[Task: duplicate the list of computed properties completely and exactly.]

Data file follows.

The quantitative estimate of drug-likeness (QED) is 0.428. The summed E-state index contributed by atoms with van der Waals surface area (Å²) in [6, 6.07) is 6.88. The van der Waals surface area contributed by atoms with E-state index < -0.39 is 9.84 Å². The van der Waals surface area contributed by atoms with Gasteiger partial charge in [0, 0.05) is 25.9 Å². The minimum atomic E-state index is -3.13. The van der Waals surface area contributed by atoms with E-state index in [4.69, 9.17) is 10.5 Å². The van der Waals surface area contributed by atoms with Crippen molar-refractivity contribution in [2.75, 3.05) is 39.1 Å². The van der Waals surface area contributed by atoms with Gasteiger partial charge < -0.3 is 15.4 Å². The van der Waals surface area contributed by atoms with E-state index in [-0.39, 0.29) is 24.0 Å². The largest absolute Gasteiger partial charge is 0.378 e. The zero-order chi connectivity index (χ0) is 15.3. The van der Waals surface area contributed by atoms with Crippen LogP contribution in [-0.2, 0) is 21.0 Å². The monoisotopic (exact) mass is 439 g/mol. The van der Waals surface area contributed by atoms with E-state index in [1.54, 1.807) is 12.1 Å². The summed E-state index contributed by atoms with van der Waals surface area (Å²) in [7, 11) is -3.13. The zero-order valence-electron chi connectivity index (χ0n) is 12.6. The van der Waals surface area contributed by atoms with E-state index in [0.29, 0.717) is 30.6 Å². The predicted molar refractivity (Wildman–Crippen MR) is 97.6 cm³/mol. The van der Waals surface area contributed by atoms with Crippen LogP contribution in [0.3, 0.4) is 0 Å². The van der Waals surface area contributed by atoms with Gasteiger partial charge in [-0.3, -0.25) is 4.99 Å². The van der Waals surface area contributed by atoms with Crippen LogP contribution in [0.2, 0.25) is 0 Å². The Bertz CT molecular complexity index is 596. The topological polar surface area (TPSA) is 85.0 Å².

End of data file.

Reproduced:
The quantitative estimate of drug-likeness (QED) is 0.428. The summed E-state index contributed by atoms with van der Waals surface area (Å²) in [6, 6.07) is 6.88. The van der Waals surface area contributed by atoms with E-state index < -0.39 is 9.84 Å². The van der Waals surface area contributed by atoms with Gasteiger partial charge in [0, 0.05) is 25.9 Å². The minimum atomic E-state index is -3.13. The van der Waals surface area contributed by atoms with E-state index in [4.69, 9.17) is 10.5 Å². The van der Waals surface area contributed by atoms with Crippen molar-refractivity contribution in [2.75, 3.05) is 39.1 Å². The van der Waals surface area contributed by atoms with Gasteiger partial charge < -0.3 is 15.4 Å². The van der Waals surface area contributed by atoms with E-state index in [-0.39, 0.29) is 24.0 Å². The largest absolute Gasteiger partial charge is 0.378 e. The zero-order chi connectivity index (χ0) is 15.3. The van der Waals surface area contributed by atoms with Crippen LogP contribution in [-0.2, 0) is 21.0 Å². The monoisotopic (exact) mass is 439 g/mol. The van der Waals surface area contributed by atoms with E-state index in [1.54, 1.807) is 12.1 Å². The summed E-state index contributed by atoms with van der Waals surface area (Å²) in [7, 11) is -3.13. The zero-order valence-electron chi connectivity index (χ0n) is 12.6. The van der Waals surface area contributed by atoms with E-state index in [0.29, 0.717) is 30.6 Å². The predicted molar refractivity (Wildman–Crippen MR) is 97.6 cm³/mol. The van der Waals surface area contributed by atoms with Crippen LogP contribution in [0.3, 0.4) is 0 Å². The van der Waals surface area contributed by atoms with Gasteiger partial charge in [-0.3, -0.25) is 4.99 Å². The van der Waals surface area contributed by atoms with Crippen LogP contribution in [0.2, 0.25) is 0 Å². The Bertz CT molecular complexity index is 596. The topological polar surface area (TPSA) is 85.0 Å².